Building blocks for a fresh understanding of schizophrenia
Dr Dipesh Joshi received this year’s Leslie Kiloh paper award for his work into the understanding of schizophrenia. Since then, he has published new work linking problematic neurons to a genetic abnormality associated with schizophrenia.
He explains how his work has created a greater understanding of this disease.
Genes are a precious gift that every generation passes on to the following one since the existence of mankind. Abnormal functioning of some of these genes may lead to abnormal functioning of the brain cells leading to development of brain disorders. NRG1 and ErbB4 are two such genes that have been identified as ‘schizophrenia risk genes’.
Altered functioning or signaling of these genes contributes to the development of schizophrenia. Research shows that there are physical differences in the brains of people with schizophrenia compared with those of healthy people. To identify how genetic abnormalities lead to such physical differences remains a significant challenge. If this was known, we would be closer to understanding exactly what happens in the brain to cause the symptoms of schizophrenia, such as social withdrawal, difficulty with memory and planning, and even hallucinations, all of which can be very distressing to an individual with the illness.
What drug treatments are available now?
These days, the available antipsychotic treatments are relevant only for positive symptoms such as hearing voices, suspiciousness, feeling as though you are under constant surveillance, delusions, or making up words without a meaning, but not for negative symptoms which might include social withdrawal, cognitive deficits, difficulty in expressing emotion and an inability to feel pleasure. This highlights the urgency of having new antipsychotic drugs that have beneficial effects in treating negative symptoms and cognitive deficits in people with schizophrenia.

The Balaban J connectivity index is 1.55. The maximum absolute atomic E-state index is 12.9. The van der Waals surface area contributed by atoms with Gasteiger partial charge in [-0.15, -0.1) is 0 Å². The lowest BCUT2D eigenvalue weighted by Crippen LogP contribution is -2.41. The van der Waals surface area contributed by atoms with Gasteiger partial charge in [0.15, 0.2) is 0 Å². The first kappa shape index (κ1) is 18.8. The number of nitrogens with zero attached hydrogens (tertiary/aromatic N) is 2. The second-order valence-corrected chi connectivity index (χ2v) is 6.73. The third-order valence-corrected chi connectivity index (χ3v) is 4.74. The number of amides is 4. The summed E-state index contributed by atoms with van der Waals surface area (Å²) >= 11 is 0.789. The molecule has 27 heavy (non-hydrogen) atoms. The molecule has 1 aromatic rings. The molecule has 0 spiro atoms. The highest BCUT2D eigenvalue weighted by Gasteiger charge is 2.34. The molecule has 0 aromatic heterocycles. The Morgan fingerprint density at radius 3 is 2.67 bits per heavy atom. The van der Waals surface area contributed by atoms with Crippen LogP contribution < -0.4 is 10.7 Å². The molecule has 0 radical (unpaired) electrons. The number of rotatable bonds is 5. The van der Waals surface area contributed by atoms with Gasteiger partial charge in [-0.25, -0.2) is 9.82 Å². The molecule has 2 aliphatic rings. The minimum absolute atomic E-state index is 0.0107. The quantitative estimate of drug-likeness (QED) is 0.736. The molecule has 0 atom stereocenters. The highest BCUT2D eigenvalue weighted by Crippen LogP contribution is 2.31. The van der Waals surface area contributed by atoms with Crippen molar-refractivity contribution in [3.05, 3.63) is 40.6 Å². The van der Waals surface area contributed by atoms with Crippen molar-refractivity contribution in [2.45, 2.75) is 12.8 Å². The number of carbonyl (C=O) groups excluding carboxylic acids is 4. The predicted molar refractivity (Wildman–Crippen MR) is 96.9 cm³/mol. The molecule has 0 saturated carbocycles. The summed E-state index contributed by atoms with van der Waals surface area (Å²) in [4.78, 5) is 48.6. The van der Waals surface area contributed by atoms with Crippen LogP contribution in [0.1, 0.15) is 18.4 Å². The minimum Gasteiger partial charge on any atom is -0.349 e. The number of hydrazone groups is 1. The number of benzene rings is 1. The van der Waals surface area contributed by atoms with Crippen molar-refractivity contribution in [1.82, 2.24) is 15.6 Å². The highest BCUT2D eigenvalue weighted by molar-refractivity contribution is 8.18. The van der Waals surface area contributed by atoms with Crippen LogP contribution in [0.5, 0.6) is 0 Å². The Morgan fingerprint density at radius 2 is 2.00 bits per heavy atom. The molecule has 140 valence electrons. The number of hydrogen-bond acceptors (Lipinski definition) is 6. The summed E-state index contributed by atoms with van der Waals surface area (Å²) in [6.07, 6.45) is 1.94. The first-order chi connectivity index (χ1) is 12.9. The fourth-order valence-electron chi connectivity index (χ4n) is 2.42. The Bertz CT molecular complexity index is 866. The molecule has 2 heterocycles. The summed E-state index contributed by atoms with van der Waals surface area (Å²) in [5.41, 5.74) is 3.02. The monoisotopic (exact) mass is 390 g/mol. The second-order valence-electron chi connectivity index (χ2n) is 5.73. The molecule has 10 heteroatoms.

What are the risk genes doing in schizophrenia?
Our recent research work has been able to link schizophrenia risk genes (NRG1 and ErbB4) with a type of brain cell which maintains the inhibitory-excitatory balance in a normal brain. In schizophrenia, this particular brain cell-type, called inhibitory interneuron has been found to be reduced compared to healthy individuals. Research conducted in our laboratory is completely unique as it shows how an increase in the risk gene (ErbB4) is linked with a reduction in inhibitory brain cells. Increased levels of ErbB4 gene contributes to the inhibitory-excitatory imbalance resulting in development of schizophrenia.
These findings are crucial for brain researchers to understand how schizophrenia ‘risk genes’ adversely affect brain cells resulting in brain abnormalities found in people with schizophrenia. Our findings are a step forward in identifying new therapeutic targets for a new generation of antipsychotics that will have beneficial effects that extend beyond positive symptoms in people with schizophrenia and for us that is a very exciting prospect.